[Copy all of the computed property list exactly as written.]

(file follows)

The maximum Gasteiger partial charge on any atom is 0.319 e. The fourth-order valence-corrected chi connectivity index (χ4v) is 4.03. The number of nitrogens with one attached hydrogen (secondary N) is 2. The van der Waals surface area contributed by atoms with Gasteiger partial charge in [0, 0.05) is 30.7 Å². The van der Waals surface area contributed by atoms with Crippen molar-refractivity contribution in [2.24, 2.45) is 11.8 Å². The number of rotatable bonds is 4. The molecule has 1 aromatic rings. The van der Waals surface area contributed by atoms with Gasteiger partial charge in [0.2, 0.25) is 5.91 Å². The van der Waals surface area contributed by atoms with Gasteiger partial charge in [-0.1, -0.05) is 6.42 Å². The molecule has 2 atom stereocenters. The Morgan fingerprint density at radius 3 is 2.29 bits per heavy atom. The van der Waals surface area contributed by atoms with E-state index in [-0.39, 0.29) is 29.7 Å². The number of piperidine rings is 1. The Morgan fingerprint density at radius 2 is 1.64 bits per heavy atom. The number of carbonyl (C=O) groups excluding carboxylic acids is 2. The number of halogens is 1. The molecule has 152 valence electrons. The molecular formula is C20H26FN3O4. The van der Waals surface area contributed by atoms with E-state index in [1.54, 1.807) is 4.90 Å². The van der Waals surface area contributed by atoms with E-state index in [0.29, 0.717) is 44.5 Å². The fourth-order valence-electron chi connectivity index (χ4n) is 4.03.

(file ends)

The maximum Gasteiger partial charge on any atom is 0.319 e. The fourth-order valence-corrected chi connectivity index (χ4v) is 4.03. The number of nitrogens with one attached hydrogen (secondary N) is 2. The van der Waals surface area contributed by atoms with Gasteiger partial charge in [0, 0.05) is 30.7 Å². The van der Waals surface area contributed by atoms with Crippen molar-refractivity contribution in [2.24, 2.45) is 11.8 Å². The number of rotatable bonds is 4. The molecule has 1 aromatic rings. The van der Waals surface area contributed by atoms with Gasteiger partial charge in [0.2, 0.25) is 5.91 Å². The van der Waals surface area contributed by atoms with Gasteiger partial charge in [-0.1, -0.05) is 6.42 Å². The molecule has 2 atom stereocenters. The Morgan fingerprint density at radius 3 is 2.29 bits per heavy atom. The van der Waals surface area contributed by atoms with E-state index in [-0.39, 0.29) is 29.7 Å². The number of piperidine rings is 1. The Morgan fingerprint density at radius 2 is 1.64 bits per heavy atom. The number of carbonyl (C=O) groups excluding carboxylic acids is 2. The number of halogens is 1. The molecule has 152 valence electrons. The molecular formula is C20H26FN3O4. The van der Waals surface area contributed by atoms with E-state index in [1.54, 1.807) is 4.90 Å². The van der Waals surface area contributed by atoms with E-state index in [0.29, 0.717) is 44.5 Å². The fourth-order valence-electron chi connectivity index (χ4n) is 4.03.